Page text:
Ten years ago I celebrated my 35th wedding anniversary with my husband, Don, sons Darryl and Ross, and daughter-in-law, Kendi. At the time, I was a loving wife, caring mother, and successful writer. But something was missing from my life, and I pondered whether it was time to research my roots.
by Rachel Koestler-Grack
Appeared in StoryMonstersInk from Five Star Publications, January 2015 issue
“You know what happens when people read your book?” asked Libby Atwater’s cousin after reading her memoir What Lies Within. “They fall in love with you.”
It’s no surprise that readers become enamored with Libby, a child who triumphs amid adversity. As the world around her suddenly unravels, she finds a way to remain true to herself and become the woman she was meant to be. (more…)
As December approached, I could not contain myself, anticipating the arrival of my unknown uncle. I moved my clothes and books into my sister Blanche’s room, where I carved out a corner.
Blanche was living at Roosevelt State Hospital in Menlo Park in December 1959. She had been committed there in September. My Saturdays that fall were filled with trips to the hospital near Princeton, while my friends played and went to movies. I hated visiting her there. (more…)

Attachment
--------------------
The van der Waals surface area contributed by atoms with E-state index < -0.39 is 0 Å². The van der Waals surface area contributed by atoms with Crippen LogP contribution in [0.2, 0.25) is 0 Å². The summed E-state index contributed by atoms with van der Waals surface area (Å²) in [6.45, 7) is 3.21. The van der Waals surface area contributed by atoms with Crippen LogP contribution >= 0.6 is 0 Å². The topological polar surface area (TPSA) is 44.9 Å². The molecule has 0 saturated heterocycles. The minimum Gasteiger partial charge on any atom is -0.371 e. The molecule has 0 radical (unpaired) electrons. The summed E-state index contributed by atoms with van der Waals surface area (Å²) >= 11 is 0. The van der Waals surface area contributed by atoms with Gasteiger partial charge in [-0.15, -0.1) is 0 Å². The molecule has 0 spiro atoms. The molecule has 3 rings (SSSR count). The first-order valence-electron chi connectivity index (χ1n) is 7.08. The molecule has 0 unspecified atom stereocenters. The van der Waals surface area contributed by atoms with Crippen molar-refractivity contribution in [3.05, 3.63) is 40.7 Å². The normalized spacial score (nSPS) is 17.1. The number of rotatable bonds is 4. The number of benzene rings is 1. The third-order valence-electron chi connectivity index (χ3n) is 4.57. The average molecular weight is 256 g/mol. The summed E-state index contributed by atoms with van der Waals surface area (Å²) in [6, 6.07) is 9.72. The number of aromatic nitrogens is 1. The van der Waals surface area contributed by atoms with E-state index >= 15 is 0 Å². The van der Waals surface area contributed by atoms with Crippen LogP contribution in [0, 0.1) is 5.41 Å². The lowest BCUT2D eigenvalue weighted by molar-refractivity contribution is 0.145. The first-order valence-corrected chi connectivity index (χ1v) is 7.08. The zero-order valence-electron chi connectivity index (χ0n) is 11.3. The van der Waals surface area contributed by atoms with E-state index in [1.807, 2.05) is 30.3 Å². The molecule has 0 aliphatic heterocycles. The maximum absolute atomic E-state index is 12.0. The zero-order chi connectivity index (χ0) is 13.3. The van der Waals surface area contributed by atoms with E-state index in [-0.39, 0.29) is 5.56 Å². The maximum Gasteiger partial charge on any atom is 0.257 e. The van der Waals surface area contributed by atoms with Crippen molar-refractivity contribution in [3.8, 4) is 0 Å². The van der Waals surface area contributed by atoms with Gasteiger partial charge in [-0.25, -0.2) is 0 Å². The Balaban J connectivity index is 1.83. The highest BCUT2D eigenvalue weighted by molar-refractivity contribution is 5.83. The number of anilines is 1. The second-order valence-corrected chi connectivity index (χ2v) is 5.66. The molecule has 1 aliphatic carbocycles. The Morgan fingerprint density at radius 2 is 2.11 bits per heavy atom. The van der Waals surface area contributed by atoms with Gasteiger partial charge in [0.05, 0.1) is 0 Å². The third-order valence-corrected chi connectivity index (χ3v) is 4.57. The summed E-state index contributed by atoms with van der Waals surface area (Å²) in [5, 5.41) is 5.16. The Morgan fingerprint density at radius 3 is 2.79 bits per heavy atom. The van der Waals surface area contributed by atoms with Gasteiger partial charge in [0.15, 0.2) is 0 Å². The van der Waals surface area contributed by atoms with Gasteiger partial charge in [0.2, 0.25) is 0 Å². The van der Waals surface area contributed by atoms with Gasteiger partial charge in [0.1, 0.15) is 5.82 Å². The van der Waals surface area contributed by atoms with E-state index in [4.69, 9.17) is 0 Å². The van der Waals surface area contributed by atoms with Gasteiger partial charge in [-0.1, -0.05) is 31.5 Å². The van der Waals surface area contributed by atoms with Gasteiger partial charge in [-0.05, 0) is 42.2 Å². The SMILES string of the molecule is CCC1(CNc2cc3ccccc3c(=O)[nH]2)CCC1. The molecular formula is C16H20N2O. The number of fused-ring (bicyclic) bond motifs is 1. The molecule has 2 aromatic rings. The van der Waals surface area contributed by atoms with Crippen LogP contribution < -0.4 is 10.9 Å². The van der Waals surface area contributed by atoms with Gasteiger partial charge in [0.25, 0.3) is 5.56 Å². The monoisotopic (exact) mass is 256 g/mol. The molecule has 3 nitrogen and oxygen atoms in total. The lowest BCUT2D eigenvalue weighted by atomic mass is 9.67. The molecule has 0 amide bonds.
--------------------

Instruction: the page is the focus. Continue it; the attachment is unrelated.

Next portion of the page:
An excerpt from ‘What Lies Within’:
After dinner at Lindy’s in New York City, my uncle and I browsed the stores in the theater district. My uncle discovered a record store and said, “My favorite pastimes are to read and listen to my records. I have about 1,000 albums back in California. I love the tenors, especially Caruso. When I play his recordings, I turn the volume up on my HiFi until my trailer shakes.”
This wonderful review was posted by Denis Ledoux on Amazon.com – http://amzn.com/B00FVXF5JC
I am humbled by your kind words, Denis.
“Libby Atwater has written a book that is rich in the culture of the times she grew up in (and as such an interesting read in this regard), but it is also a story of a hero’s journey who is facing trials seemingly beyond her abilities to overcome.
Orphaned by the time she was in her mid-teens, shunted from relative to relative, Atwater taps “What Lies Within” to fashion in time a life she could live. Coming from a stable home, I can only imagine the emotional difficulties Libby Atwater faced in her pursuit of an adult life that would be happy, fulfilling, and contributory.
My hat is off to her! If you are looking for an uplifting story, this one will inspire you.”